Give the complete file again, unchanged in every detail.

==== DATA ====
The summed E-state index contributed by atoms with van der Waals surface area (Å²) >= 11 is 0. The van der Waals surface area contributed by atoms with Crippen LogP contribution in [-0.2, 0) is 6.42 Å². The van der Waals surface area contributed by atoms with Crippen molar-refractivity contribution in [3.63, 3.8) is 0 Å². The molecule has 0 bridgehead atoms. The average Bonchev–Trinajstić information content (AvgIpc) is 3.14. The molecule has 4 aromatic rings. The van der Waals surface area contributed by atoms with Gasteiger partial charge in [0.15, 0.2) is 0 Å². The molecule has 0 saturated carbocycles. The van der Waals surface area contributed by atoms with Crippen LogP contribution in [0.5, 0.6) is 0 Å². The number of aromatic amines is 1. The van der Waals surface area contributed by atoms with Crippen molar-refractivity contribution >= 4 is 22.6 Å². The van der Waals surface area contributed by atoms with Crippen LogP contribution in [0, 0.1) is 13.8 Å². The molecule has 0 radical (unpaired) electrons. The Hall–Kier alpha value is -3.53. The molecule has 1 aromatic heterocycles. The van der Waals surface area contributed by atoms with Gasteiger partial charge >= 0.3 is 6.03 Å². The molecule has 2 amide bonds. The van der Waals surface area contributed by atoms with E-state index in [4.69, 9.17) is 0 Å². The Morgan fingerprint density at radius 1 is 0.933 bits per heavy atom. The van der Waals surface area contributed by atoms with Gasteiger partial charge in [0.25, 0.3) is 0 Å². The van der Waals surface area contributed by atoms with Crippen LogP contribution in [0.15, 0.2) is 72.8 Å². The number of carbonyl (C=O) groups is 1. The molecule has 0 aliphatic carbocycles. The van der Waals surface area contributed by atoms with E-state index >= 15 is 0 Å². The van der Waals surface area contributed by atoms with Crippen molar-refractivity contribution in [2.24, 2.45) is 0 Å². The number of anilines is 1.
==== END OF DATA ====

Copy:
The summed E-state index contributed by atoms with van der Waals surface area (Å²) >= 11 is 0. The van der Waals surface area contributed by atoms with Crippen LogP contribution in [-0.2, 0) is 6.42 Å². The van der Waals surface area contributed by atoms with Crippen molar-refractivity contribution in [3.63, 3.8) is 0 Å². The molecule has 0 bridgehead atoms. The average Bonchev–Trinajstić information content (AvgIpc) is 3.14. The molecule has 4 aromatic rings. The van der Waals surface area contributed by atoms with Gasteiger partial charge in [0.15, 0.2) is 0 Å². The molecule has 0 saturated carbocycles. The van der Waals surface area contributed by atoms with Crippen LogP contribution in [0.5, 0.6) is 0 Å². The number of aromatic amines is 1. The van der Waals surface area contributed by atoms with Crippen molar-refractivity contribution >= 4 is 22.6 Å². The van der Waals surface area contributed by atoms with Crippen LogP contribution in [0, 0.1) is 13.8 Å². The molecule has 0 radical (unpaired) electrons. The Hall–Kier alpha value is -3.53. The molecule has 1 aromatic heterocycles. The van der Waals surface area contributed by atoms with Gasteiger partial charge >= 0.3 is 6.03 Å². The molecule has 2 amide bonds. The van der Waals surface area contributed by atoms with E-state index in [4.69, 9.17) is 0 Å². The Morgan fingerprint density at radius 1 is 0.933 bits per heavy atom. The van der Waals surface area contributed by atoms with Gasteiger partial charge in [0.25, 0.3) is 0 Å². The van der Waals surface area contributed by atoms with Crippen LogP contribution in [0.15, 0.2) is 72.8 Å². The number of carbonyl (C=O) groups is 1. The molecule has 0 aliphatic carbocycles. The van der Waals surface area contributed by atoms with E-state index >= 15 is 0 Å². The van der Waals surface area contributed by atoms with Crippen molar-refractivity contribution in [2.24, 2.45) is 0 Å². The number of anilines is 1.